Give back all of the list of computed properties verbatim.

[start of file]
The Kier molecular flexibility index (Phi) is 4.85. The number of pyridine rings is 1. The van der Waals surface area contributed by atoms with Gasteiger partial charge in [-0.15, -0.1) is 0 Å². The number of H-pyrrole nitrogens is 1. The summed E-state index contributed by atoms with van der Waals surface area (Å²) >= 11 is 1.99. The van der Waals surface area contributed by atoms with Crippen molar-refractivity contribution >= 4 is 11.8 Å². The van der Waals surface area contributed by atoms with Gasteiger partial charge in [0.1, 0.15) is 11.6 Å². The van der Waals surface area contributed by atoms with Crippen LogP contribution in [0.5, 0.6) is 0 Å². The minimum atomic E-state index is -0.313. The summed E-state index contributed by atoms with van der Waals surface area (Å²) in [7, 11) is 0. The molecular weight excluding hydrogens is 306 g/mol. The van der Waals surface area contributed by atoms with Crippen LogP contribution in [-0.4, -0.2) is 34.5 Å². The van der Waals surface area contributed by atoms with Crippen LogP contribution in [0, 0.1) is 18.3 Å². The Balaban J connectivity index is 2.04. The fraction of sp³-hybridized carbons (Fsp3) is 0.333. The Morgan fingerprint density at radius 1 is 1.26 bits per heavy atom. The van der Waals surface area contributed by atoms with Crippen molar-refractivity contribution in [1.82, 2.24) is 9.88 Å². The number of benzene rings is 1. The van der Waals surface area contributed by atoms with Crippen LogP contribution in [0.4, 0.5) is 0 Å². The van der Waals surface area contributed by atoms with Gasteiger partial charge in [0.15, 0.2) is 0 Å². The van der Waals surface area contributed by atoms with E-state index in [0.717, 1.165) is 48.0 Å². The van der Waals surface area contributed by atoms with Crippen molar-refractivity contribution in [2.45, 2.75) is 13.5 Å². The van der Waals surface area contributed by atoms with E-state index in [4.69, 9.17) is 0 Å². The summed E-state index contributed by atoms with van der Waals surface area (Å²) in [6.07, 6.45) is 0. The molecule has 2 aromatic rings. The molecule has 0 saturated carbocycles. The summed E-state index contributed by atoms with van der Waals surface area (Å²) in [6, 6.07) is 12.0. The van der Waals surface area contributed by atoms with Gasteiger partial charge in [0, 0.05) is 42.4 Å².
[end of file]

The Kier molecular flexibility index (Phi) is 4.85. The number of pyridine rings is 1. The van der Waals surface area contributed by atoms with Gasteiger partial charge in [-0.15, -0.1) is 0 Å². The number of H-pyrrole nitrogens is 1. The summed E-state index contributed by atoms with van der Waals surface area (Å²) >= 11 is 1.99. The van der Waals surface area contributed by atoms with Crippen molar-refractivity contribution >= 4 is 11.8 Å². The van der Waals surface area contributed by atoms with Gasteiger partial charge in [0.1, 0.15) is 11.6 Å². The van der Waals surface area contributed by atoms with Crippen LogP contribution in [0.5, 0.6) is 0 Å². The minimum atomic E-state index is -0.313. The summed E-state index contributed by atoms with van der Waals surface area (Å²) in [7, 11) is 0. The molecular weight excluding hydrogens is 306 g/mol. The van der Waals surface area contributed by atoms with Crippen LogP contribution in [-0.4, -0.2) is 34.5 Å². The van der Waals surface area contributed by atoms with Crippen LogP contribution in [0, 0.1) is 18.3 Å². The Balaban J connectivity index is 2.04. The fraction of sp³-hybridized carbons (Fsp3) is 0.333. The Morgan fingerprint density at radius 1 is 1.26 bits per heavy atom. The van der Waals surface area contributed by atoms with Crippen molar-refractivity contribution in [1.82, 2.24) is 9.88 Å². The number of benzene rings is 1. The van der Waals surface area contributed by atoms with Crippen LogP contribution in [0.4, 0.5) is 0 Å². The van der Waals surface area contributed by atoms with Gasteiger partial charge in [0.15, 0.2) is 0 Å². The van der Waals surface area contributed by atoms with E-state index in [0.717, 1.165) is 48.0 Å². The van der Waals surface area contributed by atoms with Crippen molar-refractivity contribution in [2.45, 2.75) is 13.5 Å². The van der Waals surface area contributed by atoms with E-state index in [4.69, 9.17) is 0 Å². The summed E-state index contributed by atoms with van der Waals surface area (Å²) in [6.07, 6.45) is 0. The molecule has 2 aromatic rings. The molecule has 0 saturated carbocycles. The summed E-state index contributed by atoms with van der Waals surface area (Å²) in [6, 6.07) is 12.0. The van der Waals surface area contributed by atoms with Gasteiger partial charge in [0, 0.05) is 42.4 Å².